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Selecting the perfect homestead site  RSS feed

 
pollinator
Posts: 363
Location: NW Pennsylvania Zone 5B bordering on Zone 6
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I am starting the process of simplifying my life by selling off big things, getting rid of clutter, researching a ton about food preservation, food forests, hand tools, etc. All of this is being done with my eyes focused forward on moving from where I am currently at and setting up my own homestead.

First and foremost, I am trying to determine what might be the best site for me, where I can get the best bang for my buck. I have watched geoff lawton's video on site selection, but would like a little more insight from others based on what my current thought process is.
* I am primarily looking in the mid-atlantic to midland america areas (Virginia, both Carolinas, Tennessee, Kentucky, Missouri, upper parts of Georgia and Alabama) so that I can get warmer than where I am but not a total culture shock
* Have taken into account the total per capita tax ratings of these areas because it should be a lower cost of living on the big things (want to migrate away from full time stressful job into part time less stress with primary focus on homestead development and alternat income streams)
* Thinking that I don't want to be overly far from a reasonable sized city (within 45 minutes or so) for income stream possibilities, materials, employment, etc.
* Love the thought of a site with variations in elevation for the earthworks possiblities but am not against a flatter parcel as well
* Thinking a site that is a mix of open with some trees/wooded might be good since I would end up clearing a bit if it was all wooded
* Trying to figure out lot size and whether I want to start with a true house or not. I can find urban areas with reasonable sized lots for one person to manage (2-5 acres) with a house OR there are more rural lots with larger acreage (5-50 acres) and a home or structure that could be turned into a home (if you could get away with not having to install a septic and could go with composting toilet). Have even looked at larger properties with no structures and that would mean a complete ground up development of a home. The larger lots have so much room for potential, but is it unmanageable for one person and would most of that land end up being zone 5.
* Springs on some properties, but can be a little hard to find. Would creeks be sufficient, but have concerns about contamination. These are for more rural properties and not urban, of course.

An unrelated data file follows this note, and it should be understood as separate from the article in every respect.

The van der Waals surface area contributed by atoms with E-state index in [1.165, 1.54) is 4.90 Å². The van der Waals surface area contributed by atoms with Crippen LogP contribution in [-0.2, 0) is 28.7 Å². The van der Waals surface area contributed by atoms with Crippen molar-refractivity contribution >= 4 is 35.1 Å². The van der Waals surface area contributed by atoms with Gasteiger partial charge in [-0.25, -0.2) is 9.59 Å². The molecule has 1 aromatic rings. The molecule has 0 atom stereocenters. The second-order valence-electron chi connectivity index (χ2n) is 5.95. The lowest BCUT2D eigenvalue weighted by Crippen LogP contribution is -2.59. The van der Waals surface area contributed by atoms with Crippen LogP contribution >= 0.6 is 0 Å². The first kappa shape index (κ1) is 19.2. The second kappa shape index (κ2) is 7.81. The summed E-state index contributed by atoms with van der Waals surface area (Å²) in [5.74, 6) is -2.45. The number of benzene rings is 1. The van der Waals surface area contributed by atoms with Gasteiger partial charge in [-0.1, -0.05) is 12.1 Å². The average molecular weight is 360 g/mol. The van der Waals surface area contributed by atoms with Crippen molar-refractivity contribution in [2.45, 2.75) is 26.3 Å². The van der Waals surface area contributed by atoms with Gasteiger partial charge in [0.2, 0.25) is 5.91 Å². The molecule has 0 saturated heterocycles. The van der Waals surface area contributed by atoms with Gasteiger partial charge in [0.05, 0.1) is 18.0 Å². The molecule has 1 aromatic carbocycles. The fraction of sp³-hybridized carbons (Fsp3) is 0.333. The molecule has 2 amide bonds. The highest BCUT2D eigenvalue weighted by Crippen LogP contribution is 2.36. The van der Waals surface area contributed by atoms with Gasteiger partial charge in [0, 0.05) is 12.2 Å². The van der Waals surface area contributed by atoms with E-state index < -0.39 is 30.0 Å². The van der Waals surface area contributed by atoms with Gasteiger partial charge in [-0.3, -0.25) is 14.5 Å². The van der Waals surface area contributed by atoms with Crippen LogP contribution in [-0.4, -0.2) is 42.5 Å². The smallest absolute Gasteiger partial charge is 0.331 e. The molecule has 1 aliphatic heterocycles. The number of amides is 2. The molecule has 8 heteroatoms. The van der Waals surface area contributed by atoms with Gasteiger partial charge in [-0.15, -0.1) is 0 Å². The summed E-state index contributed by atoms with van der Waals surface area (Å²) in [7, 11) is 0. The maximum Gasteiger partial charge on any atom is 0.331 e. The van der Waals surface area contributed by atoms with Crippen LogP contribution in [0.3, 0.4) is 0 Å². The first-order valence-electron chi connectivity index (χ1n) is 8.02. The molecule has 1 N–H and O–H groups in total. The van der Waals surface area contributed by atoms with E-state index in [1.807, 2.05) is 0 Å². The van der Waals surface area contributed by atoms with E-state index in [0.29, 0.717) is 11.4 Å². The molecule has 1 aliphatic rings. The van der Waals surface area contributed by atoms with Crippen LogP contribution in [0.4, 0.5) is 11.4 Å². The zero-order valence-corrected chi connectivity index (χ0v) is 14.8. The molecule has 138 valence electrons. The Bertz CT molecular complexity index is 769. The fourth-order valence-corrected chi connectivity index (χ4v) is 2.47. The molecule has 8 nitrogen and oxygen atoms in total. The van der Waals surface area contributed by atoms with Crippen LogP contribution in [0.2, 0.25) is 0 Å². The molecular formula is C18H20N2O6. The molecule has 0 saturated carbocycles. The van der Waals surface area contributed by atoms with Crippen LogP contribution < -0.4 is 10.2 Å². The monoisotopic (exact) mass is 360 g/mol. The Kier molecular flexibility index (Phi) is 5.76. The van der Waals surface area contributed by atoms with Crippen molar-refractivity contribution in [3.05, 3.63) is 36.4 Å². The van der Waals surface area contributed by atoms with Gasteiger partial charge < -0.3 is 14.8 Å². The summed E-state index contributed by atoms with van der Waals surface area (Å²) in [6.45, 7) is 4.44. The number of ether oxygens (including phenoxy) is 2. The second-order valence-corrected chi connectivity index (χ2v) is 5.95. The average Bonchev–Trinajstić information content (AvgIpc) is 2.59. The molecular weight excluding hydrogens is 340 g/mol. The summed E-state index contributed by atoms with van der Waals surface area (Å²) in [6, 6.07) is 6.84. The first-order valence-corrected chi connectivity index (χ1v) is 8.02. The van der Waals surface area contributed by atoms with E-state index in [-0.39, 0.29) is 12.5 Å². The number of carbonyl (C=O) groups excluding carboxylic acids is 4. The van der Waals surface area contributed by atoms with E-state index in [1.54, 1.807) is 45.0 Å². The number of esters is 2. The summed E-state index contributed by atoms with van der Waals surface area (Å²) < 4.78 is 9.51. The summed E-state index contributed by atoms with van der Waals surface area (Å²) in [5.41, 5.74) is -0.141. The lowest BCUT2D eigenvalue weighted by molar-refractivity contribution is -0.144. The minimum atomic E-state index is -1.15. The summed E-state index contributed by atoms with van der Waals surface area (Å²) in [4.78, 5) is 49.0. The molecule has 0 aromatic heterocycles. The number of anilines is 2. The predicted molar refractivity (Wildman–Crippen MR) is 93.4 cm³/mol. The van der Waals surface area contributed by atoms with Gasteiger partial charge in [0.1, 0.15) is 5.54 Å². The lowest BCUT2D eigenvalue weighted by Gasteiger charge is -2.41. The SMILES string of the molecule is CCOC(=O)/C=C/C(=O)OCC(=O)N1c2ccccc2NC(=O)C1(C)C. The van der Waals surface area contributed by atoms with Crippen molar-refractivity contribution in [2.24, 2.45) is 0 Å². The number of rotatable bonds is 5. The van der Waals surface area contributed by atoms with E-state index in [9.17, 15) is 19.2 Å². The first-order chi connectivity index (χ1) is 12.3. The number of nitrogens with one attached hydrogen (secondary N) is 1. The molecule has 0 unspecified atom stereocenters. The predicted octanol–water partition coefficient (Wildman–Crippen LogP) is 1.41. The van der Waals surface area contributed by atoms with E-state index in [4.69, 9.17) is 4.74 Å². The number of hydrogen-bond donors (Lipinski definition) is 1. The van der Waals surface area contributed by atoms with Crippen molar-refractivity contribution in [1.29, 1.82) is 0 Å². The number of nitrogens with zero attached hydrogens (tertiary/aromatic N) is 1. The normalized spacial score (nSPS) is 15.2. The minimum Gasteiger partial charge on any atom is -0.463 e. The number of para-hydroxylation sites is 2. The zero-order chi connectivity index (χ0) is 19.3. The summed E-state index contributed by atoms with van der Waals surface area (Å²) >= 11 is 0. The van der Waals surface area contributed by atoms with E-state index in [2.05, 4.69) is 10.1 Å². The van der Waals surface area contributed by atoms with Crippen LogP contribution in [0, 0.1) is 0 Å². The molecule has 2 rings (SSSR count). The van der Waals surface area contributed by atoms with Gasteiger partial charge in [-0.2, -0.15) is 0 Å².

* Having a limited budget so that property can be paid for outright and not carry a mortgage.

Help, please, with the circle my brain is racing in. Anything that I haven't thought of and should be thinking of? What is the best way for finding what is right for me?
 
Posts: 219
Location: Iowa City, Iowa Zone 5
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You have thought of EVERYTHING except the most important part. (sidenote...I was a RE broker for 10 years)

Where do you want to BE?

My recommended methodology:

1) Sell everything, cash up/out.
2) Travel. Backpack/bike/whatever. Not just the USA either.
3) See places. Fall in love with an area/group of friends.
4) Commit to that place.
5) Use your love of said place/new/old relationships to find the perfect site.

 
Jen Shrock
pollinator
Posts: 363
Location: NW Pennsylvania Zone 5B bordering on Zone 6
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Grant - I hear you. I was a part time real estate agent for several years. Maybe that makes me think a bit in depth about things. I do tend to make my final decision, after the intial practical evaluation, based on gut feel.

Right now, while working through getting things in line (ie. sold), and while I have a full time decent paying job, I am taking a little time to travel to sites of interest, mostly related to education ventures.

I will be heading back down to North Carolina in April to visit a friend. When I visited them in November of last year, I must say that it was a soul healing experience and made it difficult to come home. Didn't really interact with people beyond that friend, so I couldn't make a personal decision about the other people in the area. Being east of Asheville about 45 min or so, I have "heard" that Asheville tends to be an area that is a bit more densly populated with like minded people to myself.